In the immediate aftermath of the war, as Britons memorialised their dead and recorded their experiences, a central theme held by many of the bereaved and surviving soldiers was that the sacrifices of the war would have be worth their cost if the world left to future generations was one free from war. The Great War had introduced the nation to unprecedented casualty levels, a fact that was to become indelibly burnt into the collective memory. This theme was reflected in the commemorative rituals conducted across Britain in the 1920’s. These rituals rearticulated the core pre-war Edwardian values of honesty, decency, and order that the country had fought to defend. The theme was also evident in many of the early war novels based on wartime experience, particularly those written by a host of best-selling minor authors, which were predominantly romantic and patriotic.
By the late 1920’s the promises of the immediate postwar period proved to be political rhetoric, short lived post war economic boom had been rapidly followed by recession and then depression:
‘Woodrow Wilson’s calls for a ‘war to end all wars’ and a ‘war to make the world safe for democracy’ genuinely caught the imaginations of millions of Europeans sick of war and hopeful that the US president might succeed where their own leaders had failed in building a lasting peace on the continent. David Lloyd George’s pledge to make Britain a ‘land fit for heroes’ struck a similar vein. The enormous hopes that millions of Europeans pinned onto these impossible pledges could only lead to disappointment, anger and a sense of betrayal.’ Michael S. Neiberg, ‘Revisiting the Myths: New Approaches to the Great War’, Contemporary European History, 13 (4) (2004), pp. 507-508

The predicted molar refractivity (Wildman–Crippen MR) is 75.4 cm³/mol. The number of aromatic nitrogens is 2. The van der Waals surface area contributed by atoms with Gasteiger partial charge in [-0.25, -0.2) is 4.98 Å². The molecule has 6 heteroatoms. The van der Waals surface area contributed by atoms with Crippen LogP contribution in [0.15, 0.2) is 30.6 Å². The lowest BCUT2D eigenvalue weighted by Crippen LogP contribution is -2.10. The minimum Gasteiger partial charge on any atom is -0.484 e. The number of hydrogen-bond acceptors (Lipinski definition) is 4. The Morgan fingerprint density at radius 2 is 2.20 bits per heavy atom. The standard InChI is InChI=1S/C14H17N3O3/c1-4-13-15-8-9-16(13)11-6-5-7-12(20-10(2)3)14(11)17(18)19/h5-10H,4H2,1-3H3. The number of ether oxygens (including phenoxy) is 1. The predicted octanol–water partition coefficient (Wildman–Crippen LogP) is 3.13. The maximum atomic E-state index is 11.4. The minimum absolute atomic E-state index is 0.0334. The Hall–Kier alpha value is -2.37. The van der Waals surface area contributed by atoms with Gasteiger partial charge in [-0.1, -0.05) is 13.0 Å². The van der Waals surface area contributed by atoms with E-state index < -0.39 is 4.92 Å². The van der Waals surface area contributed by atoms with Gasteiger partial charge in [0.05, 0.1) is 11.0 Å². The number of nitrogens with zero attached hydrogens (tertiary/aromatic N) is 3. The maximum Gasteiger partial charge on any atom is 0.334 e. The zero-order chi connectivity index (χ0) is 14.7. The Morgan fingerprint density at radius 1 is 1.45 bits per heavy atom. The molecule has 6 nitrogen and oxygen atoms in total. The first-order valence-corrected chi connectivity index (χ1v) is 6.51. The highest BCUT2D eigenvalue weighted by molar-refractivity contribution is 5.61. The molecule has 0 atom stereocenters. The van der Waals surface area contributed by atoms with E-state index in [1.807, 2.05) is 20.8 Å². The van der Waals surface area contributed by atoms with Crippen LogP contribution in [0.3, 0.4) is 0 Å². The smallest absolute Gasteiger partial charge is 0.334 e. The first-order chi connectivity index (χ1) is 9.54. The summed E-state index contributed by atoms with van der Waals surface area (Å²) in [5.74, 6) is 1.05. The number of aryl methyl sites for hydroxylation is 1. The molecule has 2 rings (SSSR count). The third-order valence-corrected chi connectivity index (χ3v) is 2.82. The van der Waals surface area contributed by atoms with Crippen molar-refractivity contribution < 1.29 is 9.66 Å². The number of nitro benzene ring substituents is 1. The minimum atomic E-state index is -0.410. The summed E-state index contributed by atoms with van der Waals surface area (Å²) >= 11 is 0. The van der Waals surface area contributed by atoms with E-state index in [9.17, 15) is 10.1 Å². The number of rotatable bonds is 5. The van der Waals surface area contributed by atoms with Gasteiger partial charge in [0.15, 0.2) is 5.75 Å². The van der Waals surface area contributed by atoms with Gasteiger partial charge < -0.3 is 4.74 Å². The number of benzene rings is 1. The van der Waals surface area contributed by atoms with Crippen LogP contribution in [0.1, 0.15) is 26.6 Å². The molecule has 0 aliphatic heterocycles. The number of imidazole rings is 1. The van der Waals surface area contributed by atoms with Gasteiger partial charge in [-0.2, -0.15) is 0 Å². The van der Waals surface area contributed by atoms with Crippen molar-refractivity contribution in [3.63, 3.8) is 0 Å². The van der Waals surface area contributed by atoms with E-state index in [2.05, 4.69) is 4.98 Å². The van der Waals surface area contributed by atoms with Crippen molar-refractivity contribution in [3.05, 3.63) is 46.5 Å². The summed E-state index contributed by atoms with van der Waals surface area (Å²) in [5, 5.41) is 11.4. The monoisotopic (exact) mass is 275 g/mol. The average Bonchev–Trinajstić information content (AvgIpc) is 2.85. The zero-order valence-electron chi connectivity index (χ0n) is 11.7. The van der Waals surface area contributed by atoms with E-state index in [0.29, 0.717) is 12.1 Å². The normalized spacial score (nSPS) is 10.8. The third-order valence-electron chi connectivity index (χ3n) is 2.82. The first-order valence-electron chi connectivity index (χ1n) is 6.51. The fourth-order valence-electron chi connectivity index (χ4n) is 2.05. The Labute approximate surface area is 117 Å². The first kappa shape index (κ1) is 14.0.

The period of national mourning had come to an end. Except for the bereaved most Britons would only actively think about the dead at commemoration ceremonies. Tensions were evident between the nationally established norms for commemoration, coupled with their desire not to dishonour the bereaved, and on one side the survivors many of whom saw commemoration in the form of a celebration:
‘Large numbers of ex-soldiers gathered, often on the evening of 11 November, to mark their survival, to recreate the camaraderie and social release of the war, and to remember their comrades in a way that matched their understanding of what war had meant.’ Dan Todman, The Great War Myth and Memory (London: Comtinuum, 2005), p. 52
and on the other, survivors who viewed the nationally selected forms of commemoration as inadequate. Ten years after the end of the war (1928), Siegfried Sassoon wrote an angry poem, ‘On Passing the New Menin Gate’, attacking that form of remembrance associated with War memorials. The disillusionment over the broken promises and the tensions over the way the war should be understood and remembered resulted in the evolution of a literary anti-war cult which came to see the war as futility, compounded by human error.